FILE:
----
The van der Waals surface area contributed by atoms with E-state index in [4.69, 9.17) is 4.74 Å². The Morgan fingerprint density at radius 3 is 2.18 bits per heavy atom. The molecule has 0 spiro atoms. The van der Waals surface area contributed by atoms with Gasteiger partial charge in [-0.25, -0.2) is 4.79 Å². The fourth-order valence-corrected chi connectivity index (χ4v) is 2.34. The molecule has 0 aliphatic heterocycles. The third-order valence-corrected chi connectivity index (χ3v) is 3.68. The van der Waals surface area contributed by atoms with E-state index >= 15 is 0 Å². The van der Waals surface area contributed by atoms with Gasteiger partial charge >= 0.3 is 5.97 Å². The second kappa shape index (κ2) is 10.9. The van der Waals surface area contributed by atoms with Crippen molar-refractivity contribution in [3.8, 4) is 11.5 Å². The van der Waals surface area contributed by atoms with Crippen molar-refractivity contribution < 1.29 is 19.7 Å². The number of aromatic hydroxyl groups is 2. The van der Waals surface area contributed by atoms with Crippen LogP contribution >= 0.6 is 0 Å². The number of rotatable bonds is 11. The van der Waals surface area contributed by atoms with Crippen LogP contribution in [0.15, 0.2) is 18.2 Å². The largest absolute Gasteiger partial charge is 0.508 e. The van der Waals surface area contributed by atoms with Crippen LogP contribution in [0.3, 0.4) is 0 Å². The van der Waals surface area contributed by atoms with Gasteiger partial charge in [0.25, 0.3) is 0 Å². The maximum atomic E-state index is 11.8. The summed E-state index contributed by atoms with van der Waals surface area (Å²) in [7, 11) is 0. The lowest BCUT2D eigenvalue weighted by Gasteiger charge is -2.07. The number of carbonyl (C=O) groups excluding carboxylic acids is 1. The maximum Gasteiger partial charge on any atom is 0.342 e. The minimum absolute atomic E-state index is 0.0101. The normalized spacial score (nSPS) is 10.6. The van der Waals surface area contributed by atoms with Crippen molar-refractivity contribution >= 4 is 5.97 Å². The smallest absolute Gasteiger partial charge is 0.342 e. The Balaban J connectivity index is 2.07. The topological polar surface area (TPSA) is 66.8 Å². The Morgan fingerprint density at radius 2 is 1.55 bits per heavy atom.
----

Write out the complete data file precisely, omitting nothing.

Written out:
The van der Waals surface area contributed by atoms with E-state index in [4.69, 9.17) is 4.74 Å². The Morgan fingerprint density at radius 3 is 2.18 bits per heavy atom. The molecule has 0 spiro atoms. The van der Waals surface area contributed by atoms with Gasteiger partial charge in [-0.25, -0.2) is 4.79 Å². The fourth-order valence-corrected chi connectivity index (χ4v) is 2.34. The molecule has 0 aliphatic heterocycles. The third-order valence-corrected chi connectivity index (χ3v) is 3.68. The van der Waals surface area contributed by atoms with E-state index >= 15 is 0 Å². The van der Waals surface area contributed by atoms with Gasteiger partial charge >= 0.3 is 5.97 Å². The second kappa shape index (κ2) is 10.9. The van der Waals surface area contributed by atoms with Crippen molar-refractivity contribution in [3.8, 4) is 11.5 Å². The van der Waals surface area contributed by atoms with Crippen molar-refractivity contribution < 1.29 is 19.7 Å². The number of aromatic hydroxyl groups is 2. The van der Waals surface area contributed by atoms with Crippen LogP contribution >= 0.6 is 0 Å². The number of rotatable bonds is 11. The van der Waals surface area contributed by atoms with Crippen LogP contribution in [0.15, 0.2) is 18.2 Å². The largest absolute Gasteiger partial charge is 0.508 e. The van der Waals surface area contributed by atoms with Crippen LogP contribution in [0.3, 0.4) is 0 Å². The van der Waals surface area contributed by atoms with Gasteiger partial charge in [0.25, 0.3) is 0 Å². The maximum atomic E-state index is 11.8. The summed E-state index contributed by atoms with van der Waals surface area (Å²) in [7, 11) is 0. The lowest BCUT2D eigenvalue weighted by Gasteiger charge is -2.07. The number of carbonyl (C=O) groups excluding carboxylic acids is 1. The maximum Gasteiger partial charge on any atom is 0.342 e. The minimum absolute atomic E-state index is 0.0101. The normalized spacial score (nSPS) is 10.6. The van der Waals surface area contributed by atoms with Crippen molar-refractivity contribution >= 4 is 5.97 Å². The smallest absolute Gasteiger partial charge is 0.342 e. The Balaban J connectivity index is 2.07. The topological polar surface area (TPSA) is 66.8 Å². The Morgan fingerprint density at radius 2 is 1.55 bits per heavy atom.